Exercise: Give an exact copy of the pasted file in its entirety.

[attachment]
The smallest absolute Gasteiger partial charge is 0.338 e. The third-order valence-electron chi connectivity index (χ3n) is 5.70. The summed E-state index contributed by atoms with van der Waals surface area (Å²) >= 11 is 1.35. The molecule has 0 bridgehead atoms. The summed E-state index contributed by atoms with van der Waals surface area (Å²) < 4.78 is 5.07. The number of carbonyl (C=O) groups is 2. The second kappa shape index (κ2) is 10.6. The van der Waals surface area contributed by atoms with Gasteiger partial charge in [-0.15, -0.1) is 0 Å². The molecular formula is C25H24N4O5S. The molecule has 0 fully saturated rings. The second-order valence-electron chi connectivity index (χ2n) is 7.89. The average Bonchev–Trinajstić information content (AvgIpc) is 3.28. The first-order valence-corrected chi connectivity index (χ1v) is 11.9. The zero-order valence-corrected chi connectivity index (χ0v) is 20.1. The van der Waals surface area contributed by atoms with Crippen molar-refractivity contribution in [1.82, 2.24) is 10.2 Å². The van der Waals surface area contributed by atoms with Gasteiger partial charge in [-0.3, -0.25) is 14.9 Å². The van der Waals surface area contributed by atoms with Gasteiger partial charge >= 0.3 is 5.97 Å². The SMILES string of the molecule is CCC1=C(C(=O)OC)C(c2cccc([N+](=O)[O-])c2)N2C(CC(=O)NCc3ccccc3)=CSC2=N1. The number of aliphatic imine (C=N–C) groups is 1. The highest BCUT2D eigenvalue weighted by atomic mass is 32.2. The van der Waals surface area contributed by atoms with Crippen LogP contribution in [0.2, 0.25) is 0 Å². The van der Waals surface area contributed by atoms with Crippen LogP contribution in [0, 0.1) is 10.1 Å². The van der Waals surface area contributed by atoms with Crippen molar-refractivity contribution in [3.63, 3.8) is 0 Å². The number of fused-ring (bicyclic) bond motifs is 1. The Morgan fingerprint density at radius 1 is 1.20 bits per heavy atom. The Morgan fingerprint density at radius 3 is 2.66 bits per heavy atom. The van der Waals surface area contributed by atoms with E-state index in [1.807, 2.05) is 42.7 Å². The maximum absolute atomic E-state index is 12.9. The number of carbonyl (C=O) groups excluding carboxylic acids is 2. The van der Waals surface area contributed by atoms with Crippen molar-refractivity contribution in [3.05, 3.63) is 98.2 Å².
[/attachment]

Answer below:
The smallest absolute Gasteiger partial charge is 0.338 e. The third-order valence-electron chi connectivity index (χ3n) is 5.70. The summed E-state index contributed by atoms with van der Waals surface area (Å²) >= 11 is 1.35. The molecule has 0 bridgehead atoms. The summed E-state index contributed by atoms with van der Waals surface area (Å²) < 4.78 is 5.07. The number of carbonyl (C=O) groups is 2. The second kappa shape index (κ2) is 10.6. The van der Waals surface area contributed by atoms with Gasteiger partial charge in [-0.15, -0.1) is 0 Å². The molecular formula is C25H24N4O5S. The molecule has 0 fully saturated rings. The second-order valence-electron chi connectivity index (χ2n) is 7.89. The average Bonchev–Trinajstić information content (AvgIpc) is 3.28. The first-order valence-corrected chi connectivity index (χ1v) is 11.9. The zero-order valence-corrected chi connectivity index (χ0v) is 20.1. The van der Waals surface area contributed by atoms with Crippen molar-refractivity contribution in [1.82, 2.24) is 10.2 Å². The van der Waals surface area contributed by atoms with Gasteiger partial charge in [-0.3, -0.25) is 14.9 Å². The van der Waals surface area contributed by atoms with Gasteiger partial charge >= 0.3 is 5.97 Å². The SMILES string of the molecule is CCC1=C(C(=O)OC)C(c2cccc([N+](=O)[O-])c2)N2C(CC(=O)NCc3ccccc3)=CSC2=N1. The number of aliphatic imine (C=N–C) groups is 1. The highest BCUT2D eigenvalue weighted by atomic mass is 32.2. The van der Waals surface area contributed by atoms with Crippen LogP contribution in [0.2, 0.25) is 0 Å². The van der Waals surface area contributed by atoms with Crippen LogP contribution in [0, 0.1) is 10.1 Å². The van der Waals surface area contributed by atoms with Crippen molar-refractivity contribution in [3.63, 3.8) is 0 Å². The number of fused-ring (bicyclic) bond motifs is 1. The Morgan fingerprint density at radius 1 is 1.20 bits per heavy atom. The Morgan fingerprint density at radius 3 is 2.66 bits per heavy atom. The van der Waals surface area contributed by atoms with E-state index in [1.807, 2.05) is 42.7 Å². The maximum absolute atomic E-state index is 12.9. The number of carbonyl (C=O) groups excluding carboxylic acids is 2. The van der Waals surface area contributed by atoms with Crippen molar-refractivity contribution in [3.05, 3.63) is 98.2 Å².